Dick asked me if I remembered the details he had told me the last time we talked.

I hadn't forgotten, of course. How could I? Forester, the victim of voodoo.

"Well," he said, "any thoughts?"

I asked him a few questions. Like whether he had taped the conversation with the anonymous tipster or recognized the caller's voice.

"Nope," Dick said. "It came to my cell, not to my precinct desk. And the informer was using one of those voice distorters. Couldn't even tell whether it was a man or a woman."

Then I posed the obvious question. "Why 'death by voodoo'? I must be missing something."

"The person wouldn't elaborate on the voodoo part, except to say — and I quote — 'connect the dots.' That's exactly what I was told."

"Where do I fit into this?"

"Well, it's about a dead lawyer, and you have a legal background. Or at least you used to, you know, before they yanked your license to practice law."

"Thanks for the memories."

Dick rolled on. "Also, Forester's death is spooky, and we both know that's your home turf. And then there's the fact that you and Forester's superior, US Attorney Vance Zaduck, have a history together."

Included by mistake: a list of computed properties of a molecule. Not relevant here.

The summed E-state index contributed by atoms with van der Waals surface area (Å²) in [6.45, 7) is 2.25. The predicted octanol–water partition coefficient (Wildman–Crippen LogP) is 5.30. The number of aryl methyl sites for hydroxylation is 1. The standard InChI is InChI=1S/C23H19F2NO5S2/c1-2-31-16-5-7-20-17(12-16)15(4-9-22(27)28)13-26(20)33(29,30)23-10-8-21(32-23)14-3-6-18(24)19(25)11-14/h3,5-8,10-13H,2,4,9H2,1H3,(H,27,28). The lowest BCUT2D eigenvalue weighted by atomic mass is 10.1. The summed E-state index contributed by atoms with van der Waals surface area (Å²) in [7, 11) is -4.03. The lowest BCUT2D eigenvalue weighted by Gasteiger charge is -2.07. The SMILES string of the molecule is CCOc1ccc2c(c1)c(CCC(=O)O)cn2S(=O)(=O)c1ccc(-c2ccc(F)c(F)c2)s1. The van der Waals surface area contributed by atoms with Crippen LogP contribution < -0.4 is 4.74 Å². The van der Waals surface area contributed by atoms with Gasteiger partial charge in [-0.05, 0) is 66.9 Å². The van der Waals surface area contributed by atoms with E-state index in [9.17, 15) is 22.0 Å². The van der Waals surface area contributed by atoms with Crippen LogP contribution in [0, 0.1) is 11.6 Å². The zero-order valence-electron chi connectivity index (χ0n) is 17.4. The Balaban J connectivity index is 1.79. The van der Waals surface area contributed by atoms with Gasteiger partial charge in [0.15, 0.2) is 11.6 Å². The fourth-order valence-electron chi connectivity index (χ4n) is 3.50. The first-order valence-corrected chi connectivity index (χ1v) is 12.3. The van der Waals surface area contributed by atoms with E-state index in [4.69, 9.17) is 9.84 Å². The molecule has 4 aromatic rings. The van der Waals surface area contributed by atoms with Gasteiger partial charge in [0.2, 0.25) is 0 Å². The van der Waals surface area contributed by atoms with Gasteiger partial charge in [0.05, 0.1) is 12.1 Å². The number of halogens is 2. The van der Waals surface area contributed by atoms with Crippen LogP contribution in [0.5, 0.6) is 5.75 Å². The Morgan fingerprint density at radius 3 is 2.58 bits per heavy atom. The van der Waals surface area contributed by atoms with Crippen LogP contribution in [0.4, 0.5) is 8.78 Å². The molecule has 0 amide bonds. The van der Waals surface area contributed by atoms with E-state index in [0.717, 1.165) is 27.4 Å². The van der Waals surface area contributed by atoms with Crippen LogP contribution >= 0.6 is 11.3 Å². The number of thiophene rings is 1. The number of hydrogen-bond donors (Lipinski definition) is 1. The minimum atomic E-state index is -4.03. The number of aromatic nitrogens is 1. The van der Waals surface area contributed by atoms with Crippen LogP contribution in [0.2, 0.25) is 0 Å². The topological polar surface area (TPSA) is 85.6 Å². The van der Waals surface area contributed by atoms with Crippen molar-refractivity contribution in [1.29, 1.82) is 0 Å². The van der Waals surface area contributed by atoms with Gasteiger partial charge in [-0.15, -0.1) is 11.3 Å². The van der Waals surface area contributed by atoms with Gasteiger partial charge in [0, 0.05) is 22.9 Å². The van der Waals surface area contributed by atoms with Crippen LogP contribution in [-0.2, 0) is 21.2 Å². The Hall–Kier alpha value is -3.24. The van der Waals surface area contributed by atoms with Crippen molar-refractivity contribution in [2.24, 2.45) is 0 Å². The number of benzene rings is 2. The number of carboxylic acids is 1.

Dick was right, of course. My dealings with Zaduck went all the way back to law school, where we were not only classmates, we were opponents in the year-end moot court case (which I won). After getting our law degrees, we faced off again in a bitter criminal case. I still remembered, with a touch of nausea, that messed-up case with Zaduck where Carter Collins — my client, a promising young boxer — ended up going to prison, although Zaduck had to cover up some key evidence in order to win it.

"Any other reasons for sharing this with me?" I asked.

"Yeah," Dick said. "I knew Jason Forester. He was a good prosecutor. Tough. Honest. Part of a joint organized-crime task force set up between Washington and New York, which is how I met him. He prosecuted some mob bosses at first, followed by a stint going after terrorists. Switched to child porn investigations against creeps who kidnap kids and use them in perverted videos. Forester was a legal hero in my book. Then came his unfortunate black magic demise. And whenever I hear about a case that makes my skin crawl, well, I naturally think of you."